Counsel for the appellant frankly acknowledged that he was unable to say that Ms JO would have been cross-examined at trial about her prior record of offending. As counsel put it, the appellant was deprived of the opportunity of testing the credit of Ms JO in that manner. Counsel argued that as a consequence a miscarriage of justice has occurred.
 The principles are not in doubt. As Kirby J observed in Mallard v The Queen (2005) 80 ALJR 160, “the question is whether the omission has occasioned a miscarriage of justice”. His Honour continued:
“ … The courts are guardians to ensure that ‘justice is done’ in criminal trials. Where the prosecutor’s evidentiary default or suppression ‘undermines confidence in the outcome of the trial’, that outcome cannot stand. A conviction must then be set aside and consequential orders made to protect the accused from a risk of a miscarriage of justice. At least, this will follow unless an affirmative conclusion may be reached that the ‘proviso’ applies – a conclusion less likely in such cases given the premise.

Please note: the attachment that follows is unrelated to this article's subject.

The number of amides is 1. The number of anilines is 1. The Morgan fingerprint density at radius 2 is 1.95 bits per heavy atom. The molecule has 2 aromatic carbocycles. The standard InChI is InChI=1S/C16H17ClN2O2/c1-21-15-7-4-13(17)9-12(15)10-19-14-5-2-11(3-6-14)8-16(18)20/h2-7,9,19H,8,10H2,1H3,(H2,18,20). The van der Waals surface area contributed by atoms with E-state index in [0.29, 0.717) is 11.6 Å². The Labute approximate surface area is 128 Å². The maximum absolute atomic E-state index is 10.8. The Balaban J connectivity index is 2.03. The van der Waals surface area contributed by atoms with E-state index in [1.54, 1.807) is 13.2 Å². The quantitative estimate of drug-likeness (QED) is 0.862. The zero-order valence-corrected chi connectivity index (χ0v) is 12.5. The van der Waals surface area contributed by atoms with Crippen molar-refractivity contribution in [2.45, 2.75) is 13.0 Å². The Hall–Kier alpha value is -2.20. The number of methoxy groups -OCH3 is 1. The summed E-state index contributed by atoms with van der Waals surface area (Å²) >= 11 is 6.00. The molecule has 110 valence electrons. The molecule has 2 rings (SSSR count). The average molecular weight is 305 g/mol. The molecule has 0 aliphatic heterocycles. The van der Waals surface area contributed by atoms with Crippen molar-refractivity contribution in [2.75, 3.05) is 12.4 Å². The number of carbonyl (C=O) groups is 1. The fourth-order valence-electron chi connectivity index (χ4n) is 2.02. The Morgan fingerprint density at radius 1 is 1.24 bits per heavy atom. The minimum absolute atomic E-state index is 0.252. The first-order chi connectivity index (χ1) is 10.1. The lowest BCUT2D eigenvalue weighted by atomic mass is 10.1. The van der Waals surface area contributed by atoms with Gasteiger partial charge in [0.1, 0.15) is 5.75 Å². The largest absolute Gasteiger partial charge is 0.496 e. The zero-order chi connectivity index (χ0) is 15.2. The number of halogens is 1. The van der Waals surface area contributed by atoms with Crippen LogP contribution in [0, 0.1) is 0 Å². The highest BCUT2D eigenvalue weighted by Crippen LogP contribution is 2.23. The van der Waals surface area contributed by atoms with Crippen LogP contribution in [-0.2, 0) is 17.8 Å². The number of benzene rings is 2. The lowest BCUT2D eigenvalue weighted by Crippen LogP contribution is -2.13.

In case of very limited non-disclosure which the appellate court concludes affirmatively to have been unlikely to have altered the outcome of the criminal trial, the proviso may be applied as it was in Lawless. However, in a case where the non-disclosure could have seriously undermined the effective presentation of the defence case, a verdict reached in the absence of the material evidence (and the use that the defence might have made of it) cannot stand. Such was the case in Grey.” (citations omitted).